On a college campus you can’t miss the familiar outline of Holly Golightly with her cigarette holder while wearing a long black gown on the back of a sorority T-shirt. And of course under that photo will be Coco Chanel’s quote “A girl should be two things: classy and fabulous.” (Though that is completely ironic, because Givenchy dressed Audrey Hepburn in most of her films). If you don’t believe me, scroll through this blog that describes itself as a “celebration of Greek Life.” There are at least four posts about both Hepburn and Chanel.
Sororities have taken the stylish, gamine star and are using her as their unofficial spokesperson for the pay-for-your-friends groups. She is on their t-shirts, event fliers, posters in their dorm rooms, coffee cups, keychains and Facebooks. Miss Hepburn helps announce fall and spring recruitment, formals and bake sales they have to raise money for their charities. If Audrey Hepburn was a business, it would be one of the wealthiest companies in the United States. Once in my photography class, I even heard a boy ask who Audrey Hepburn was and my friend Dominic Beamer responded, “You know, she’s that lady who is on the back of all of the sorority t-shirts.”
But why pick on Audrey Hepburn? At the start of her career, she was described as having enormous eyebrows, rat chewed bangs and horse teeth. Does that sound glamorous or sexy? I think a large part is the Givenchy outfits in Breakfast at Tiffany’s. Who can forget the black dress she wears in front of Tiffany’s, the pink party dress she wears when Fred dies or even her brown trench coat? However, Givenchy also designed the clothes for Sabrina, Charade and How to Steal a Million. Why don’t we see an outline of Audrey in that crazy helmet hat from How to Steal a Million or the dress she wows the Lamarees with at the exclusive dinner party in Sabrina?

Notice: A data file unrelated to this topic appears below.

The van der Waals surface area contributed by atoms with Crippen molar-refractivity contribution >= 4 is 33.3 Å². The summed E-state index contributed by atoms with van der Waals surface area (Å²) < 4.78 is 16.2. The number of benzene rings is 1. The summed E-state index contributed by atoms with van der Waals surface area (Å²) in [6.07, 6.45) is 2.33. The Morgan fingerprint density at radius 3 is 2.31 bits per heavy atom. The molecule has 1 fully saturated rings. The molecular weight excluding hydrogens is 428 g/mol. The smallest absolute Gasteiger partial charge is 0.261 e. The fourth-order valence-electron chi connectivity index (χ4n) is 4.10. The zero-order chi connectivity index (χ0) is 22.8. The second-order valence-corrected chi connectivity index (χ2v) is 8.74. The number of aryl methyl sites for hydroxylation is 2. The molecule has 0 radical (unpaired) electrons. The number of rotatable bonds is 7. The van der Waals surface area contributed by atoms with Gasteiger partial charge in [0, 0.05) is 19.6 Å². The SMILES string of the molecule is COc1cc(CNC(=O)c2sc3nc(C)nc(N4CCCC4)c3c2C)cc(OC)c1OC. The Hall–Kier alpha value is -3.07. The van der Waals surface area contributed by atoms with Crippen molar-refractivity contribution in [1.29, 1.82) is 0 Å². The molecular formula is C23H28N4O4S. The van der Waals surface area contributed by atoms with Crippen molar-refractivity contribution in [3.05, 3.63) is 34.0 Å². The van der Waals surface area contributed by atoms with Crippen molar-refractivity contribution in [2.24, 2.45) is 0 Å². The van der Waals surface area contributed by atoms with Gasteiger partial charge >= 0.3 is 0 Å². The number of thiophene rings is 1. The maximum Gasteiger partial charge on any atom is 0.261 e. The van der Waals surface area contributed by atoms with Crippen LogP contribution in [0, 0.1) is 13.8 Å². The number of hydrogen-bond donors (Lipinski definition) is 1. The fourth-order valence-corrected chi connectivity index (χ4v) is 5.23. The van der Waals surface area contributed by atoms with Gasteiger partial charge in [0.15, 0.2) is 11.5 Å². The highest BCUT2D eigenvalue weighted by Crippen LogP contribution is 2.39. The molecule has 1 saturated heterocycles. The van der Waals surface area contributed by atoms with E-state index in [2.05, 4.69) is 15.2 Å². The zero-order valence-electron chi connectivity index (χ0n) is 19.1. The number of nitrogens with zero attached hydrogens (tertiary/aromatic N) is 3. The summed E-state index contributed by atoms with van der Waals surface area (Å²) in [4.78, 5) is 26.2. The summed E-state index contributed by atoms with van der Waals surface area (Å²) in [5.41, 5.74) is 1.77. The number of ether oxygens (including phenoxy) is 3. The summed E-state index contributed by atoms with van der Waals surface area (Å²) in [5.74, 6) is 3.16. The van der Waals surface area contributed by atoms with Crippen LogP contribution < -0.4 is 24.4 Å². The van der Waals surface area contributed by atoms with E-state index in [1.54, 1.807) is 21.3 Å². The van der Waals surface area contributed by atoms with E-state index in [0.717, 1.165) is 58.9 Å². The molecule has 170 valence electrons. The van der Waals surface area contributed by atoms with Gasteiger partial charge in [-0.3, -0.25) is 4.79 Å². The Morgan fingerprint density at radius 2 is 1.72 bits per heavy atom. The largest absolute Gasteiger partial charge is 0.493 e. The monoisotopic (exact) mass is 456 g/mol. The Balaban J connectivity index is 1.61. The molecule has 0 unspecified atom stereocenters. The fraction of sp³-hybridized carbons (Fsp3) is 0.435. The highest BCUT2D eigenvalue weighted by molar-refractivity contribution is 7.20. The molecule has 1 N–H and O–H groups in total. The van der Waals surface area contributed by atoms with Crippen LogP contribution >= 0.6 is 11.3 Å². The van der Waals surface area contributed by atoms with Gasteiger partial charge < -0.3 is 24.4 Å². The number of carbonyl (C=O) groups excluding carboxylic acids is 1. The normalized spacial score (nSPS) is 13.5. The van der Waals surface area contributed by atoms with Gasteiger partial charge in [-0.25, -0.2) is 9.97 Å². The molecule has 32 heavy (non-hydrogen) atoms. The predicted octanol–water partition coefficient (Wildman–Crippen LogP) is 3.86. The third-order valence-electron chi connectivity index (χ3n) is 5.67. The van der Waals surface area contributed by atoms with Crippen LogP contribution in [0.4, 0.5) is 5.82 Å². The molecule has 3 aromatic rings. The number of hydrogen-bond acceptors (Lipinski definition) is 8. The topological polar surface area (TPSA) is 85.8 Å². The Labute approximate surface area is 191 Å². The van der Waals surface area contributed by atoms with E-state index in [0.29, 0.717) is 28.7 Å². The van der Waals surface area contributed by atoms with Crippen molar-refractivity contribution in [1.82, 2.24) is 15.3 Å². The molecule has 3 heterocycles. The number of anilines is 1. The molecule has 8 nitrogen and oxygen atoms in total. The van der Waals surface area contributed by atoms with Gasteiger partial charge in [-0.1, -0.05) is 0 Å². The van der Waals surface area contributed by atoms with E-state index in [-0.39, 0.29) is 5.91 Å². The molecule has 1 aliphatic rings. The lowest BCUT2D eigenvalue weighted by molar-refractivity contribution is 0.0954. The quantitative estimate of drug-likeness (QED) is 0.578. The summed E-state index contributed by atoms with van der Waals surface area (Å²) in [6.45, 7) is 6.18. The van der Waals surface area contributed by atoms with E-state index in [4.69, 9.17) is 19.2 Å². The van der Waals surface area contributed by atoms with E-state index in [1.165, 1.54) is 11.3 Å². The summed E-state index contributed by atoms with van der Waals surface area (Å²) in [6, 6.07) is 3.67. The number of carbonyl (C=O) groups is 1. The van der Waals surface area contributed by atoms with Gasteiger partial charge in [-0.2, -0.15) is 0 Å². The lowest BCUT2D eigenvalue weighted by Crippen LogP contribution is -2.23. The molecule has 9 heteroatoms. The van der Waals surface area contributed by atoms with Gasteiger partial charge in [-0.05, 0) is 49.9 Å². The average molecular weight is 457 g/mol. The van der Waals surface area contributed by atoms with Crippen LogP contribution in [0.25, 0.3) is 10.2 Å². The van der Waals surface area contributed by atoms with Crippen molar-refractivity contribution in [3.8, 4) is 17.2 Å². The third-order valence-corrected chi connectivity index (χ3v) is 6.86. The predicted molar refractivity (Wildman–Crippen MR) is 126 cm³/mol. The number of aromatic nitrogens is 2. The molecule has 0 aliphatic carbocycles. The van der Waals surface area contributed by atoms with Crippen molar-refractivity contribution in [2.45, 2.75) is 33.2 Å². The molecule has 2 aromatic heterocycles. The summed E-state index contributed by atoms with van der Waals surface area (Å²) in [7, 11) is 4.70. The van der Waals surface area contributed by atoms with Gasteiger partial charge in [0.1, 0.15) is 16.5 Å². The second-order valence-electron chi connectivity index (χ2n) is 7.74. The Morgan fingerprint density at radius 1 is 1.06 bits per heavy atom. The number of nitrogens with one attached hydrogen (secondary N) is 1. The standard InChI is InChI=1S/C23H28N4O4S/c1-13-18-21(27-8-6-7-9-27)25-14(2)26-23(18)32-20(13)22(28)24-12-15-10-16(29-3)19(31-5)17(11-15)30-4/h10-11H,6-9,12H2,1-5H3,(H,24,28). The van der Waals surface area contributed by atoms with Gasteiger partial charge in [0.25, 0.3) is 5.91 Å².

Audrey Hepburn was one of my first favorite actresses when my movie love began. My love with her started with Sabrina and then Funny Face. I eventually made my way around to Breakfast at Tiffany’s.When I first saw it in the 8th grade I had no clue what was going on: Why is she getting arrested? Why did he give her $50 to go to the powder room? What is Patricia Neal’s deal? Now that I’m older, I understand the drug and sexual references; Breakfast at Tiffany’s is covering some pretty serious stuff. I often wonder if these girls who say it’s their favorite movie watch it for the glamour of Givenchy’s clothes and George Peppard’s good looks or if they have even seen it at all. Are they looking at the deeper meaning that Truman Capote wrote about in his novel: a woman toying with the idea of bisexuality? Audrey Hepburn even felt like she was miscast in the role.
Audrey Hepburn was glamorous in the movies, but like most actresses, didn’t have a fabulous personal life:
•She hid in a cellar from the Nazis during World War II. She and her mother lived in occupied Holland and were forced to eat tullip bulbs and grass. This is what lead to her eating disorder later on in life.
• She wanted to be a ballerina but was told that she was too tall.
• Audrey had a difficult time getting pregnant. She was pregnant at the start of shooting for 1960’s The Unforgiven, but was thrown from the horse and suffered a miscarriage–along with a broken back.
• Audrey had two failed marriages: One with actor Mel Ferrer and another with Andre Dotti, who cheated on her.
• While filming My Fair Lady, Hepburn worked very hard learning the songs and desperately wanted to sing. In the end she was dubbed by Marnie Nixon. Hepburn later said she wouldn’t have agreed to the film had she known this.
• She was constantly self conscious about her flat chest, thinness and looks. She was very uncomfortable and unhappy during the movie Funny Face, and wanted then-husband Ferrer with her during all times.
However, Audrey Hepburn also was a wonderful woman who had a love for gardens and spent the end of her life doing work with UNICEF. She was a great actress as well, and won an Oscar for Roman Holiday. It’s a shame to me that she has her image defamed on brainless, comic sans-fonted sorority t-shirts.
Comet Over Hollywood, named for the 1938 Kay Francis film Comet Over Broadway, offers anything from Hollywood beauty tips to rants about Katherine Hepburn. Jessica Pickens is a journalism student at Winthrop University who is interested in silent films to anything made before 1964. She writes for Winthrop’s student newspaper, The Johnsonian, and the Shelby Star in Shelby North Carolina. Her Facebook page is http://www.facebook.com/pages/Comet-Over-Hollywood-Blog/105843689466479?ref=ts